The court of In re Bloomingdale Partners found that the potential plaintiff had filed a “formal noise complaint” with the Illinois Pollution Control Board before the action. 160 B. R. at 103. The Board found that the potential defendant violated certain Illinois noise pollution statutes and regulations and then ordered them to submit “a report on the methods of reducing or eliminating the noise pollution at One Bloomingdale Place” Id. at 104. The potential plaintiff also had approached the potential defendant many times about the noise before the action. Id. So the court concluded that the potential defendant’s invasion was intentional, because it already knew the noise from its building was substantially interfering with the potential plaintiffs' use and enjoyment of their townhome. Id. at 109.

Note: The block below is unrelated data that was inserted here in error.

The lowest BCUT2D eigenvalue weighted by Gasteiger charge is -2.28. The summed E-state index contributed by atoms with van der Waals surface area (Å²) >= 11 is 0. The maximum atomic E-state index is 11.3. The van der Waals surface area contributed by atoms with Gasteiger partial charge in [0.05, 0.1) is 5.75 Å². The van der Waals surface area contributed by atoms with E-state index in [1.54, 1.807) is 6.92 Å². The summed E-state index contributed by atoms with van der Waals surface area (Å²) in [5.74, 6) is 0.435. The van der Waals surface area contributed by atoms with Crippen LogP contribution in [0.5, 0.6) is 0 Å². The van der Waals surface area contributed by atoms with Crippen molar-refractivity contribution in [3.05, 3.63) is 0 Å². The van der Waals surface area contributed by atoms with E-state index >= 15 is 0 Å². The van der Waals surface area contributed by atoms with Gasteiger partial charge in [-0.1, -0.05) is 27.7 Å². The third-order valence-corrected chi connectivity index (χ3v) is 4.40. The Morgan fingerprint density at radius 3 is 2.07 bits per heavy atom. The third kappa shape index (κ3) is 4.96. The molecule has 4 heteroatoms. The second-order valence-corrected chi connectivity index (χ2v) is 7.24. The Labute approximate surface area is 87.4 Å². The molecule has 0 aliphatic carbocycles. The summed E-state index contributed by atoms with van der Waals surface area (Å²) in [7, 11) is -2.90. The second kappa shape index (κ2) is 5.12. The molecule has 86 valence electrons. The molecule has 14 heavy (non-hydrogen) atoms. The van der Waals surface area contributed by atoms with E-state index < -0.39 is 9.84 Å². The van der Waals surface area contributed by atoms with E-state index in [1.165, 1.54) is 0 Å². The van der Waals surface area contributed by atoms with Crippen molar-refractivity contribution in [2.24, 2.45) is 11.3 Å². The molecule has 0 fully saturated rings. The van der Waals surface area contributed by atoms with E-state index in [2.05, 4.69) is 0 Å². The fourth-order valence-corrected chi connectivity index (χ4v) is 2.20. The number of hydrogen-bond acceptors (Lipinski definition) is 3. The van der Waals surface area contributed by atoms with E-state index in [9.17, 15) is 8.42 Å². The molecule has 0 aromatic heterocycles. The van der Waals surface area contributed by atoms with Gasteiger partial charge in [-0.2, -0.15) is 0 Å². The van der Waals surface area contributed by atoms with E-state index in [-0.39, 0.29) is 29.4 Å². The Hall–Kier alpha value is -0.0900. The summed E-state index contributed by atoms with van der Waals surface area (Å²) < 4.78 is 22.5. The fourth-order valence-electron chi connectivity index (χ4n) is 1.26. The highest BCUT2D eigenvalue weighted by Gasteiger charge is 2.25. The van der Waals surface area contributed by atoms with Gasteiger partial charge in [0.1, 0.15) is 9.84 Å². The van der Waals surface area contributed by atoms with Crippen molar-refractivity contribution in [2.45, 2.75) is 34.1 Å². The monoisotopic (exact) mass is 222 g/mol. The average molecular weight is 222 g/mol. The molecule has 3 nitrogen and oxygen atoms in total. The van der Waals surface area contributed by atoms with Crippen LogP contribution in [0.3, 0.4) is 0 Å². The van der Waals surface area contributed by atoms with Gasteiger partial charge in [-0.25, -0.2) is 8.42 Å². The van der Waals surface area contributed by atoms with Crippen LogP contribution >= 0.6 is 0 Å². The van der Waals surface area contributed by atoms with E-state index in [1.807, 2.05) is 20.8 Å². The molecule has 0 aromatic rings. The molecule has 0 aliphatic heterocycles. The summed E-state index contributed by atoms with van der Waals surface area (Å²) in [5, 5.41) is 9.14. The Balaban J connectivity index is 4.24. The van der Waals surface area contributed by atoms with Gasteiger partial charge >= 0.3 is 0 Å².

In Dobbs, the court got the same conclusion, and in concluding that the invasion was intentional, the Dobbs court found it significant that the neighbors had talked with the kennel owner several times before they went to sue the kennel’s owner. 929 N.E.2d at 37. And when the
owner kenneled nearly 100 dogs on his property at times, he knew that he had a few problem dogs that barked frequently, and he also knew that a few dogs barking often caused a chain reaction, resulting in many of the nearly 100 dogs barking simultaneously. Id. at 40. He knew his neighbors were located approximately 250 yards away, across an open field. Id. Under these facts, the court concluded that the kennel owner knew that the constant barking noise was substantially certain to be invasive to his neighbors. Id.